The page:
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21 Cards in this Set

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What are the main roles of the nervous system?
The nervous system coordinates all body activities.

sensory input (internal and external)

integration and processing of sensory input

produce the proper output signal (motor output) in response to sensory input
What are glia?
Glia are neurons and supporting cells which interact to form the nervous system.
Which part of the nervous system permeates the entire body?
peripheral nervous system
What are the four structural components of the neuron?
Dendritic tree
cell body (cell soma)
axon
synaptic terminal
Where in the neuron is the action potential generated?
axon hillock
What is the role of the axon?
The axon transmits the action potential from the hillock to the synaptic terminal.
What is the role of the myelin sheath?
The myelin sheath provides electrical insulation to enable rapid action potential transmission.
What is the role of the synaptic terminal?
Each synaptic terminal transmits information to another neuron, muscle cell, or gland.
What is the part of the neuron that is specialized to transmit electrical output signals to other neurons?
synaptic terminal
What is the role of the cell body (cell soma)?
The cell body (cell soma) processes and integrates the incoming graded potentials.
Where are organelles located?
cell body
What is the dendritic tree?
The dentritic tree has a large surface area to receive incoming information from sensory cells and other neurons.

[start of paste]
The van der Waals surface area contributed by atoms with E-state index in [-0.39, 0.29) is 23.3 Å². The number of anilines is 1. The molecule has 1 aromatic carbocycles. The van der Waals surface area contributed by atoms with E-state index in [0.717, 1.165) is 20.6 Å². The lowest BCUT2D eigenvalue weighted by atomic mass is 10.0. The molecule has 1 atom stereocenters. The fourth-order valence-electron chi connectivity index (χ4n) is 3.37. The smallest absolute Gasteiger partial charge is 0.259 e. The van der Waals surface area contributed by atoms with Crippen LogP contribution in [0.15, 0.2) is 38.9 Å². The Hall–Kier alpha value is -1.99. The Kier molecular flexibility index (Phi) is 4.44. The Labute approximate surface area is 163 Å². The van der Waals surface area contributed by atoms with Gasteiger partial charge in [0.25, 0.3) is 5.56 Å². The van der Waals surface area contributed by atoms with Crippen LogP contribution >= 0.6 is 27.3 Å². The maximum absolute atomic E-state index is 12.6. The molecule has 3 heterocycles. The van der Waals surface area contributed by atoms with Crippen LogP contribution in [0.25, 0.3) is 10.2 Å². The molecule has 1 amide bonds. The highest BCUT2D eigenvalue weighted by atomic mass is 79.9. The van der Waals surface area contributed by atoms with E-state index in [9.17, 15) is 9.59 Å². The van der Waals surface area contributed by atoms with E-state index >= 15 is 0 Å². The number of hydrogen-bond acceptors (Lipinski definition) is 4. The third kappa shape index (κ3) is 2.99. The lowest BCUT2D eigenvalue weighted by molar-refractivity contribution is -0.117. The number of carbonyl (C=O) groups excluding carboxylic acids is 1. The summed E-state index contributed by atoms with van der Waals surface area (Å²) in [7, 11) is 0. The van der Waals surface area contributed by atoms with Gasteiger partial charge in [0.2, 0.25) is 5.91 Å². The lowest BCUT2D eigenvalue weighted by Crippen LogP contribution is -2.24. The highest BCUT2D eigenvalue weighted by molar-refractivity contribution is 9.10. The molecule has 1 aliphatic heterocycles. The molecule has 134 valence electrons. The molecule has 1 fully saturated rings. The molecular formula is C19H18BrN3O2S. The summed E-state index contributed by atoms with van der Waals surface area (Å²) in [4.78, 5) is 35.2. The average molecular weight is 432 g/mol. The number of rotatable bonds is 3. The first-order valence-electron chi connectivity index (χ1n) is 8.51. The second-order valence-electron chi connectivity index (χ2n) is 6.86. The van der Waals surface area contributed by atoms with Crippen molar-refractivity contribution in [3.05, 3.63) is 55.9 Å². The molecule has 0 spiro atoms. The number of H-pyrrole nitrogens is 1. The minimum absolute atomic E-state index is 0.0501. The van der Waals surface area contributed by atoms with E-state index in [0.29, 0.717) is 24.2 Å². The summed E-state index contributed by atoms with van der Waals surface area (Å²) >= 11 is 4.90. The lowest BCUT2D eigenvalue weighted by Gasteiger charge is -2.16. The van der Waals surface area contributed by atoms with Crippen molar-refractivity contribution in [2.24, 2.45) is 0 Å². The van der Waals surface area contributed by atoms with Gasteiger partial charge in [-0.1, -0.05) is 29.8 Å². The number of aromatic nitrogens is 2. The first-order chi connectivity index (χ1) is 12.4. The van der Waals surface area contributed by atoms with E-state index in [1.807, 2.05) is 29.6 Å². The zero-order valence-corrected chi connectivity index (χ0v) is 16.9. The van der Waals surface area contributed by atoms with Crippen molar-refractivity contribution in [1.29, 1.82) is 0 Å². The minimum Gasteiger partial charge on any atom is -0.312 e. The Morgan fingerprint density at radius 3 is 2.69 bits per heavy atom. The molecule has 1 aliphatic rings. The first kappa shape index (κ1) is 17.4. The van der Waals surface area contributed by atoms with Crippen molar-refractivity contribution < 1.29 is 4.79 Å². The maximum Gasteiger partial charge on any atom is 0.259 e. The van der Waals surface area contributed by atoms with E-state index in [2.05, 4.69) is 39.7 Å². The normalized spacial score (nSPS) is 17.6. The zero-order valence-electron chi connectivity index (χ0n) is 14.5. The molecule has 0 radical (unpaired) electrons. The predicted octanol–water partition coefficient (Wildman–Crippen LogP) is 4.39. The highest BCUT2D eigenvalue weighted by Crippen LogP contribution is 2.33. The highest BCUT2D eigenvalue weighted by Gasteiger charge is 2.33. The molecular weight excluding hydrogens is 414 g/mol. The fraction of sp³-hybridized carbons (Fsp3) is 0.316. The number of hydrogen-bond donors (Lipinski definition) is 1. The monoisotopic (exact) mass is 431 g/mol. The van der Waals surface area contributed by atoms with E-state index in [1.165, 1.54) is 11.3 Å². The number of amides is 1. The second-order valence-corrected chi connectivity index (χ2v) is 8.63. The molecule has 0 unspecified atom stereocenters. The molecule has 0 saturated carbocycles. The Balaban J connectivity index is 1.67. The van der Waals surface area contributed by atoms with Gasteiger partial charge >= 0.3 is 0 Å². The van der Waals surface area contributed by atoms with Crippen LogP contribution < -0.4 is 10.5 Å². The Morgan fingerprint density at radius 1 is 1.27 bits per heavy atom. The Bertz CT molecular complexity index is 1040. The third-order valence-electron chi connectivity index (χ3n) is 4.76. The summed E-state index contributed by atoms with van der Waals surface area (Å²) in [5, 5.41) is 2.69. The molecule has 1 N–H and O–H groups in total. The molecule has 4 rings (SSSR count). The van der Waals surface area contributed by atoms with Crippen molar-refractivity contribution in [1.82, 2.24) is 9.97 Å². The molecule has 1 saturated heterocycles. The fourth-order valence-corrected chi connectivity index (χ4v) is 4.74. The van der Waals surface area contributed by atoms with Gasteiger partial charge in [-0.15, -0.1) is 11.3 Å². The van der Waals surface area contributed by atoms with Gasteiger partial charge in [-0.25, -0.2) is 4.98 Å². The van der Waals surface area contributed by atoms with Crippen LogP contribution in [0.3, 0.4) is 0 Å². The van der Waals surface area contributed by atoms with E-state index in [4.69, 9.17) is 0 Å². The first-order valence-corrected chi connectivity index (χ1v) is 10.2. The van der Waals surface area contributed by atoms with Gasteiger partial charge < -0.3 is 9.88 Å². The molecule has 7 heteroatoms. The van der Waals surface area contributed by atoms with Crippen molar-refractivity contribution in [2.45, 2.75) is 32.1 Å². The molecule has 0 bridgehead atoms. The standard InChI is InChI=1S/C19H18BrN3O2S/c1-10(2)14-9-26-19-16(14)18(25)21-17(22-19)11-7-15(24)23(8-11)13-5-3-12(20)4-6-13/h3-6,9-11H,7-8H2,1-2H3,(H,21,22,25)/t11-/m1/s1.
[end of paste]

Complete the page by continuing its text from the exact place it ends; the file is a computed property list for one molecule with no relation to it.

What is a graded potential?
A graded potential is an electrical signal generated by a stimulus. The size of the graded potential relates to the size of the stimulus.
What are the four essential properties of the neuron?
Perception of internal/external chemical, electrical, and physical signals.

Information integration and processing to generate proper output signal

Send output signal to a specific region for transmission

Transmit output signal to another neuron, muscle cell, or gland
What is an action potential?
An action potential (nerve impulse) is an electrical output signal generated at the hillock.

When the neuron is sufficiently stimulated, there will be a change at the axon hillock which will cause an action potential to be generated.

known as the "language of the nervous system"
What is membrane potential?
Membrane potential is the difference (voltage) that exists across the cell membranes. It provides the energy necessary to support the action potential.

The membrane potential of a resting neuron is always negative (-40 to -90 millivolts).
What regulates the opening and closing of voltage-gated sodium and potassium channels?
Change in membrane potential (voltage) regulates their opening and closing.
What is an action potential?
An action potential is an electrical output signal that is generated at the hillock.

When the neuron is sufficiently stimulated, there will be a change at the axon hillock which will cause an action potential to be generated.

known as the "language of the nervous system"
Which active transport protein generates and maintains the membrane potential?
The sodium/potassium active transport protein pump uses large quantities of ATP to form Na & K concentration gradients that establish and maintain the membrane potential.
What is depolarization?
Depolarization is the change in membrane potential that makes it more positive or less negative.
What is the purpose of the large surface area of the the dendritic tree?
The large surface area of the dendritic tree facilitates information collection by neurons.